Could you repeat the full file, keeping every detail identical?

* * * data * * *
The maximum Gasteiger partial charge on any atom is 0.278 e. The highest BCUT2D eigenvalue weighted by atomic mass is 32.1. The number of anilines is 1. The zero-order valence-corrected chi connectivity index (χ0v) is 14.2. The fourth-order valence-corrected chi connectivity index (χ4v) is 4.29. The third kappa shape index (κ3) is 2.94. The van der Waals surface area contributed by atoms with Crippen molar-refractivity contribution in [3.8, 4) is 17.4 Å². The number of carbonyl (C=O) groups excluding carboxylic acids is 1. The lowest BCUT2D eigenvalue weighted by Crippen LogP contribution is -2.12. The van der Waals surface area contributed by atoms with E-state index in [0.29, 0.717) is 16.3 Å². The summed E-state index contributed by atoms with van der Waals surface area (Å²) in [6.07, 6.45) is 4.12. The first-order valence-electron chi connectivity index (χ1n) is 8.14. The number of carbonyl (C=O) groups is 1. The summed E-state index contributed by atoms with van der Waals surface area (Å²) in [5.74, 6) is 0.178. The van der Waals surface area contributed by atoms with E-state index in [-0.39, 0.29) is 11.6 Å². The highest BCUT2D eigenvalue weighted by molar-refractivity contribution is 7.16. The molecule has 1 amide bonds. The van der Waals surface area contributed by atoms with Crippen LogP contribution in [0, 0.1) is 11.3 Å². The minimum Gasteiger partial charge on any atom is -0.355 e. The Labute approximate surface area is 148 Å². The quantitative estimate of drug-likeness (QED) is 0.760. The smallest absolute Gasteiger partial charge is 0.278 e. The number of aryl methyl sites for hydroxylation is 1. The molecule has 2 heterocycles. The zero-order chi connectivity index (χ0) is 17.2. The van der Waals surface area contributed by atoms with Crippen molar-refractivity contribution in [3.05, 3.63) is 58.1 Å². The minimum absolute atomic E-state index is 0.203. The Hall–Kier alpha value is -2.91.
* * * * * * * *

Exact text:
The maximum Gasteiger partial charge on any atom is 0.278 e. The highest BCUT2D eigenvalue weighted by atomic mass is 32.1. The number of anilines is 1. The zero-order valence-corrected chi connectivity index (χ0v) is 14.2. The fourth-order valence-corrected chi connectivity index (χ4v) is 4.29. The third kappa shape index (κ3) is 2.94. The van der Waals surface area contributed by atoms with Crippen molar-refractivity contribution in [3.8, 4) is 17.4 Å². The number of carbonyl (C=O) groups excluding carboxylic acids is 1. The lowest BCUT2D eigenvalue weighted by Crippen LogP contribution is -2.12. The van der Waals surface area contributed by atoms with E-state index in [0.29, 0.717) is 16.3 Å². The summed E-state index contributed by atoms with van der Waals surface area (Å²) in [6.07, 6.45) is 4.12. The first-order valence-electron chi connectivity index (χ1n) is 8.14. The number of carbonyl (C=O) groups is 1. The summed E-state index contributed by atoms with van der Waals surface area (Å²) in [5.74, 6) is 0.178. The van der Waals surface area contributed by atoms with E-state index in [-0.39, 0.29) is 11.6 Å². The highest BCUT2D eigenvalue weighted by molar-refractivity contribution is 7.16. The molecule has 1 amide bonds. The van der Waals surface area contributed by atoms with Crippen LogP contribution in [0, 0.1) is 11.3 Å². The minimum Gasteiger partial charge on any atom is -0.355 e. The Labute approximate surface area is 148 Å². The quantitative estimate of drug-likeness (QED) is 0.760. The smallest absolute Gasteiger partial charge is 0.278 e. The number of aryl methyl sites for hydroxylation is 1. The molecule has 2 heterocycles. The zero-order chi connectivity index (χ0) is 17.2. The van der Waals surface area contributed by atoms with Crippen molar-refractivity contribution in [3.05, 3.63) is 58.1 Å². The minimum absolute atomic E-state index is 0.203. The Hall–Kier alpha value is -2.91.